Dolphins' Tua Tagovailoa recalls 'fears and doubts' about slipping out of 1st round in 2020 NFL Draft


Tua Tagovailoa was a quarterback every team wanted before the start of the 2019 college football season, which would eventually be his last with the Alabama Crimson Tide.

“Tank for Tua” was in full swing. But a serious hip injury and a broken nose against Mississippi State threw his draft stock awry. Not to mention, the beginning of the coronavirus pandemic through the draft process off entirely. The entire draft itself was held virtually for the first time.

Most draft experts believed that even with the injury, Tagovailoa was going to be taken early in the first round – it was just a matter of when. Joe Burrow was first off the board, followed by Chase Young, Jeff Okudah and Andrew Thomas. The Dolphins then selected Tagovailoa with the No. 5 pick of the 2020 draft.

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Tua Tagovailoa vs Ravens

Tua Tagovailoa of the Miami Dolphins looks to pass against the Baltimore Ravens at M&T Bank Stadium in Baltimore on Dec. 31, 2023. (Michael Owens/Getty Images)

Tagovailoa, in a recent interview with Fox News Digital, said he could’ve been one of the first three chosen if he was healthy and that some fear crept in that he would be left out of the first round because of the injuries.

“I think for my particular draft class, I had a unique deal going on because, for one, it was COVID. COVID was going on,” he said. “And then, two, I was also dealing with an injury leading up to the draft. I had my hip injury, and then I also, like, broke my nose at the same time. I was also in this gray area of, OK, I know if I were healthy, I could have had an opportunity to be the first draft pick or the second or the third, you know, outside the top five.”

“But for me, there was also some fears and doubts of not being in the first round just because of the injury and just because the guys that have played were healthy, and they also had really good seasons coming out into that draft – the quarterbacks coming out into that draft,” he continued.

Tagovailoa added that he felt a sigh of relief when he heard his name called fifth.

“So, when I did get the call, when I was able to hear my name was going to be called across the ticker or be called by [Commissioner] Roger Goodell, there was a sigh of relief,” Tagovailoa said. “But then, I don’t think people really understand, like, once you get called, and you’re a first-round draft pick, there’s so much more that comes with you being a first-round draft pick.”

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Tua Tagovaioa in 2020 draft

Tua Tagovailoa shows off the lining of his jacket during the first round of the NFL Draft on April 23, 2020. (NFL via Getty Images)

“The weight of that organization, that team, for you to step in right way … like, nobody cares how young you are,” he said. “Nobody cares about any of that. They want to know what you can do for us now. So, for me, all of that is running through my head, and I can feel the pressure of having to come in and try to be the superstar and do amazing things for the team. It was a little roller coaster, too, during my draft year. As I can recall, those were some of the feelings that I had that year in 2020.”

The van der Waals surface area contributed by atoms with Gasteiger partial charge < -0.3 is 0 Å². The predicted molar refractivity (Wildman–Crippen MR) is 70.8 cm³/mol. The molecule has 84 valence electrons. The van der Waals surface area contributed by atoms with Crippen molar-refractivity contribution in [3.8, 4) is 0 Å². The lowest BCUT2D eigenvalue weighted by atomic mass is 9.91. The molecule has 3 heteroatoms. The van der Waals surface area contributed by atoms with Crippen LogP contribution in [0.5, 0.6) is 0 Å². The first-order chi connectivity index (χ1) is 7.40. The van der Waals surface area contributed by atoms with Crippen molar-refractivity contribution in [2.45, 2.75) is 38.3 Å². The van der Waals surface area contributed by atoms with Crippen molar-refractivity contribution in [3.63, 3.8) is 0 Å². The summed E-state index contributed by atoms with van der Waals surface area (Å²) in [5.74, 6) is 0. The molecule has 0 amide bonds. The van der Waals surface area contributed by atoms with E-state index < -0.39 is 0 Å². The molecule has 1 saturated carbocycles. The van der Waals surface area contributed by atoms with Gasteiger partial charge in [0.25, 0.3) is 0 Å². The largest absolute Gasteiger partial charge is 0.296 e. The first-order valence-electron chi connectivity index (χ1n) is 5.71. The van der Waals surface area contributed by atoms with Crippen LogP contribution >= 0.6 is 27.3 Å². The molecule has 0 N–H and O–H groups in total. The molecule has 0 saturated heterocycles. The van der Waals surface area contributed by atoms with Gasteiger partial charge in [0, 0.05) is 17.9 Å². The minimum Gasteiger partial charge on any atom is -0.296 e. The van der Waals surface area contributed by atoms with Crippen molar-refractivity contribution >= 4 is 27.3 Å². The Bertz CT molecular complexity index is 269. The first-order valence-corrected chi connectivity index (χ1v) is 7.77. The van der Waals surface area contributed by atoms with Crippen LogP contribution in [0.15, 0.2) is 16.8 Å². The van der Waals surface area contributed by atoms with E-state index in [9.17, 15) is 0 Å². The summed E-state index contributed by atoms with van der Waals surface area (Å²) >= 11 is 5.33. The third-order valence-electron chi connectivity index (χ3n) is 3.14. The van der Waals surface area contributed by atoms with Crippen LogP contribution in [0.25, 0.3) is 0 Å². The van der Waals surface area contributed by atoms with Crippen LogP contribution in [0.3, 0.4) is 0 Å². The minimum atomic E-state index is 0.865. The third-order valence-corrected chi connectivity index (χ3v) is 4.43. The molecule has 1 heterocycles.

The expectations have been enormous for Tagovailoa going in, with Dolphins fans hoping the next Dan Marino will step onto the field at Hard Rock Stadium.

During his rookie season, he split time with Ryan Fitzpatrick, and then injuries hampered his second year. In years 3 and 4, he showcased what he could do with the right game plan and weapons around him.

He talked about managing all of the expectations around him.

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Tua Tagovailoa walks off the field

Tua Tagovailoa (Brandon Sloter/Image Of Sport/Getty Images/File)

“I’m about to go into year 5 with my profession. I would say, the person that you were last year is different than the person you are this year. The person you are two years ago is a totally different person [than] the person you were last year,” he told Fox News Digital. “And I would say the same stands true for me.”

“I wish I knew what I know now then when I was a rookie coming in. In these professions, having to deal with people, having to be placed in a leadership role – you learn to grow up fast, but then I think the cool thing about it, too, is you’re ever growing, you’re ever evolving. It’s just the nature of the beast … being in any profession that entails competition and whatnot. 

“For me, the way I’ve been able to deal with it is just being able to come to the realization that, dude, none of this is going to go away. As you’re playing, none of this is going to go away. But yeah, as you start to age, and you start to get out of your prime area of your playing days, then it’ll probably start to die down. Then you can start to be given excuses about things.”

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“I think for me, it’s just, dude, here’s the state of the union. It is what it is. What are you going to do about it? That’s sort of the mind frame I have with it.”

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